Sometimes, we don’t quite understand our pets’ symptoms. We may know that something is wrong and try to determine the source. However, in many cases, pet parents are ill-equipped to fully assess their pet’s health. Colitis is one of many “confusing” ailments that domestic cats may experience in their lifetime. Knowing the symptoms, risks, and treatments of colitis will make you better equipped to handle your cat’s illnesses.
What is Colitis?
A cat’s colon regulates the amount of water in their feces. Watery droppings (also known as diarrhea) indicates an irritated or inflamed colon. Many cats have diarrhea; it may be due to allergies, spoiled food, or changes in their environment. When a cat has a sudden but short-term bout of diarrhea, it is called acute colitis. This is not usually a cause for concern. Like us, cats can have upset tummies for a couple of days and be okay.
However, colitis can also be a chronic condition. Chronic colitis results in diarrhea lasting for two to three weeks or more. Colitis can also be episodic, meaning that it reappears in bouts over time. Chronic and episodic colitis are more common in older or middle-aged cats.
What Are the Symptoms?
Mostly, you will be looking out for diarrhea. Cats with colitis may take more frequent trips to the litter box, and there might be bright red blood in their stool. Sometimes, a cat will experience uncontrollable bowel movements, defecating outside of the box.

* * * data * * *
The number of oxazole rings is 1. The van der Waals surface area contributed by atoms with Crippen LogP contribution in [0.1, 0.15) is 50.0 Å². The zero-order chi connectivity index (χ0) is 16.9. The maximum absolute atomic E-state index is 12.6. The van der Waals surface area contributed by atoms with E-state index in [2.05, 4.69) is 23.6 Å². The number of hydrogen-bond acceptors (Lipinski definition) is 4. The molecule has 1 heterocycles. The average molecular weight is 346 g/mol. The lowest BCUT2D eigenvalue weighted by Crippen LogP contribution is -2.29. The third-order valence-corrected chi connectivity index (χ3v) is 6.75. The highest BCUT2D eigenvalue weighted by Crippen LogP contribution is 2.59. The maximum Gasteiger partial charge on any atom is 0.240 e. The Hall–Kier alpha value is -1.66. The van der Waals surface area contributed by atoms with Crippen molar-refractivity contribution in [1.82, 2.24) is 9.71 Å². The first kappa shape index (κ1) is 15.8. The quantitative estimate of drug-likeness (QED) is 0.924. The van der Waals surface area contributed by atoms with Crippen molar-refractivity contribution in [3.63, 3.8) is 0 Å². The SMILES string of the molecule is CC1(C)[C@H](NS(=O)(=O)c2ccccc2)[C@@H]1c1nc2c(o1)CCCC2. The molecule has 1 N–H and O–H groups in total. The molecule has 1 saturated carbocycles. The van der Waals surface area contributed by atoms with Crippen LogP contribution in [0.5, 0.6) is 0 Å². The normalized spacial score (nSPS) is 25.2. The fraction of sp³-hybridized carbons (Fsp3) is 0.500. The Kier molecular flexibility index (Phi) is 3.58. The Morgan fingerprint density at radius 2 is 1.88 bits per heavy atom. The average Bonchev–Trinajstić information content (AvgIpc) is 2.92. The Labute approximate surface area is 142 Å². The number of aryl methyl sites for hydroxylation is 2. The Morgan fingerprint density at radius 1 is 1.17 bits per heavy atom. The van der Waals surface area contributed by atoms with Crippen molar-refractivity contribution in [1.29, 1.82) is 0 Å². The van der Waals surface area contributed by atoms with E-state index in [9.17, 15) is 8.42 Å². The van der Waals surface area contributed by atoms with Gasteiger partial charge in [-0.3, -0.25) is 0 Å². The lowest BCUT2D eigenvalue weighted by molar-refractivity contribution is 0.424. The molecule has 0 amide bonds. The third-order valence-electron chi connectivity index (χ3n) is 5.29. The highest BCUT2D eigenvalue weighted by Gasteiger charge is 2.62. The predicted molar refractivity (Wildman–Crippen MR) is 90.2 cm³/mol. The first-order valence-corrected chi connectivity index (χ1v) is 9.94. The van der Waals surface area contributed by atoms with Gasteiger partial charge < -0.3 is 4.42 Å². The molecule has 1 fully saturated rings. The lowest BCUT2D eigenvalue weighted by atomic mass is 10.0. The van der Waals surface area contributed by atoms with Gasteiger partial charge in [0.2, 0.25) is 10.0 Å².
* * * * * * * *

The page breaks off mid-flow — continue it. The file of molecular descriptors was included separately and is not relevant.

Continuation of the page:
In cases of chronic or episodic colitis, cats may show other symptoms than diarrhea. They will become dehydrated, emaciated, and/or lethargic. Basically, they will experience a shutdown of their daily processes.
What Are the Causes?
Colitis has a wide range of causes, so prognosis varies by cause and by cat. Colitis may be a result of increased stress or anxiety. It may also be a reaction to food or medication. In more rare cases, parasites, fungal agents, or foreign bodies may cause colitis. Cats may contract colitis if they consume cleaning agents or other toxic substances. Cats with other chronic illnesses such as diabetes and pancreatitis are more likely to experience colitis.
When Should I Go To the Vet?
If you suspect your cat may have chronic or episodic colitis, you should take them to the vet. Treatments include lifestyle changes such as new diets or a calmer environment. They may run some tests to determine underlying factors; this may lead to new medications to treat colitis symptoms.
At Claws N Paws Day Spa in Fountain Valley, California, your dog or cat can find professional grooming services from a dedicated team of groomers. Right next door, your cat can find boarding in our cats-only facility. For more information or to schedule an appointment, call us today at 714-962-1005.